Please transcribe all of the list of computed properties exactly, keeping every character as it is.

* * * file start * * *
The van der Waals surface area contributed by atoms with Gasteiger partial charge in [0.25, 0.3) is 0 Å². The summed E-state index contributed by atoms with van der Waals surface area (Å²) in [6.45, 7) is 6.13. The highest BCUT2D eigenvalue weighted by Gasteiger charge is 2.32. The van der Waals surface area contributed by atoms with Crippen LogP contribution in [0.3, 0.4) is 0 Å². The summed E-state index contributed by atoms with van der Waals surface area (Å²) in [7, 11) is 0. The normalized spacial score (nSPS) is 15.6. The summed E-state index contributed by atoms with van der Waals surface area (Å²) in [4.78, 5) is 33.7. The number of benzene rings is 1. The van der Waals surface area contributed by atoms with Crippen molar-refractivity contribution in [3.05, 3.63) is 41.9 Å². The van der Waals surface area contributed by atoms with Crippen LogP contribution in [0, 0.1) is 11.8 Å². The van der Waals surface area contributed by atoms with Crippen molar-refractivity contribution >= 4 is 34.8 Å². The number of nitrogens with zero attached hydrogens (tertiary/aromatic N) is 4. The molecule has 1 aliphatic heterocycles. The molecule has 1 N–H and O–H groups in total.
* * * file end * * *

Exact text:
The van der Waals surface area contributed by atoms with Gasteiger partial charge in [0.25, 0.3) is 0 Å². The summed E-state index contributed by atoms with van der Waals surface area (Å²) in [6.45, 7) is 6.13. The highest BCUT2D eigenvalue weighted by Gasteiger charge is 2.32. The van der Waals surface area contributed by atoms with Crippen LogP contribution in [0.3, 0.4) is 0 Å². The summed E-state index contributed by atoms with van der Waals surface area (Å²) in [7, 11) is 0. The normalized spacial score (nSPS) is 15.6. The summed E-state index contributed by atoms with van der Waals surface area (Å²) in [4.78, 5) is 33.7. The number of benzene rings is 1. The van der Waals surface area contributed by atoms with Crippen molar-refractivity contribution in [3.05, 3.63) is 41.9 Å². The van der Waals surface area contributed by atoms with Crippen LogP contribution in [0, 0.1) is 11.8 Å². The van der Waals surface area contributed by atoms with Crippen molar-refractivity contribution >= 4 is 34.8 Å². The number of nitrogens with zero attached hydrogens (tertiary/aromatic N) is 4. The molecule has 1 aliphatic heterocycles. The molecule has 1 N–H and O–H groups in total.